Legal /

Minnesota Supreme Court Dismisses Effort to Keep Trump off the Ballot

'There is no state statute that prohibits a major political party from placing [a candidate] on the presidential nomination primary ballot,' ruled the court

The Supreme Court of Minnesota dismissed a lawsuit seeking to prevent former President Donald Trump from appearing on the ballot in 2024.

The lawsuit, brought by Free Speech for People, argued Trump’s actions on and before the riot at the Capitol on Jan. 6, 2021 constituted engaging in an insurrection and therefore violated section 3 of the 14th Amendment. The court did not definitively rule on whether Trump’s action constituted engaging in insurrection but rather focused on the rights of political parties. The ruling applies only to the Minnesota primary.

“We conclude that petitioners have standing and that their claims are ripe as to the issue of whether former President Trump should be excluded from the 2024 Republican presidential nomination primary,” wrote Chief Justice Natalie E. Hudson in the ruling. “We reach a different conclusion regarding petitioners’ claim that it would be error for the Secretary of State to place former President Trump’s name on the ballot for the 2024 general election ballot.”

“There is no state statute that prohibits a major political party from placing on the presidential nomination primary ballot, or sending delegates to the national convention supporting, a candidate who is ineligible to hold office,” Hudson continued. “Because there is no error to correct here as to the presidential nomination primary, and petitioners’ other claims regarding the general election are not ripe, the petition must be dismissed, but without prejudice as to petitioners bringing a petition raising their claims as to the general election.”

During oral arguments on Nov. 2, the legal director of Free Speech for People said the court had to remove Trump from the ballot to “defend American Democracy.”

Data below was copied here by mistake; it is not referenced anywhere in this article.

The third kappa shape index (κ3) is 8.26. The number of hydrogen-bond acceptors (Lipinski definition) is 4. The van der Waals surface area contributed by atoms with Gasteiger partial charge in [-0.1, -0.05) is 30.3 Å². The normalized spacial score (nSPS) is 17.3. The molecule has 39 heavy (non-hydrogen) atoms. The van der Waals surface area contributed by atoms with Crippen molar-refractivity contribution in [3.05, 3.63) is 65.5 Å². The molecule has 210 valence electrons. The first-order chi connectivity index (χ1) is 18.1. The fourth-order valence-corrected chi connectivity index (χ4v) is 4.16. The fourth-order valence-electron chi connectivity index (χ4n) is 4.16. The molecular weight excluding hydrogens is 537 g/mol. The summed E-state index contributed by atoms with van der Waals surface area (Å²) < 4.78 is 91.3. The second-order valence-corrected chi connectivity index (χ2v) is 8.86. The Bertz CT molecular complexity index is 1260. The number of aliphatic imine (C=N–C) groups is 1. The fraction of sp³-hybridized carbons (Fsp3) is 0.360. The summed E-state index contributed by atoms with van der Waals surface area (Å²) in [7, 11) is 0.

“Donald Trump engaged in rebellion and insurrection against the Constitution of the United States in a desperate attempt to remain in office after losing the election,” said Ron Fein, per The Hill. “Section Three of the 14th Amendment protects the republic from oath-breaking insurrectionists, because its framers understood that, if they’re allowed back into power, they will do the same or worse. Section Three’s plain text bars Trump from ever holding office.”

The Republican Party of Minnesota opposed the lawsuit.

“Petitioners’ shortsighted requests would do violence, not simply to the Republican Party of Minnesota, but to all political parties and their members. This Court should decline Petitioners’ invitation to play butcher to the U.S. Constitution,” said the party’s attorney, R. Reid LeBeau, in a response filed with the court in September, per the Post Bulletin.

“Rather, this Court should follow the volumes of case law which clearly establish that the First Amendment freedom of association is a shield from the very harm which Petitioners seek to inflict,” added LeBeau.

A similar ballot challenge was heard in Colorado last week. Denver District Judge Sarah Wallace has not yet indicated how she will rule. Closing arguments are expected to be heard on Nov. 15.

“No matter who wins, an appeal is expected. The case is happening under a special state law that allows for expedited proceedings, so any appeals will go directly to the Colorado Supreme Court,” reports CNN. “All seven justices on the court are Democratic appointees. Their decision can be appealed to the US Supreme Court, which has a conservative supermajority, including three justices who were appointed by Trump.”

Similar lawsuits have already been filed in Minnesota (where Trump’s legal team has counter-sued), New Hampshire, and Arizona.

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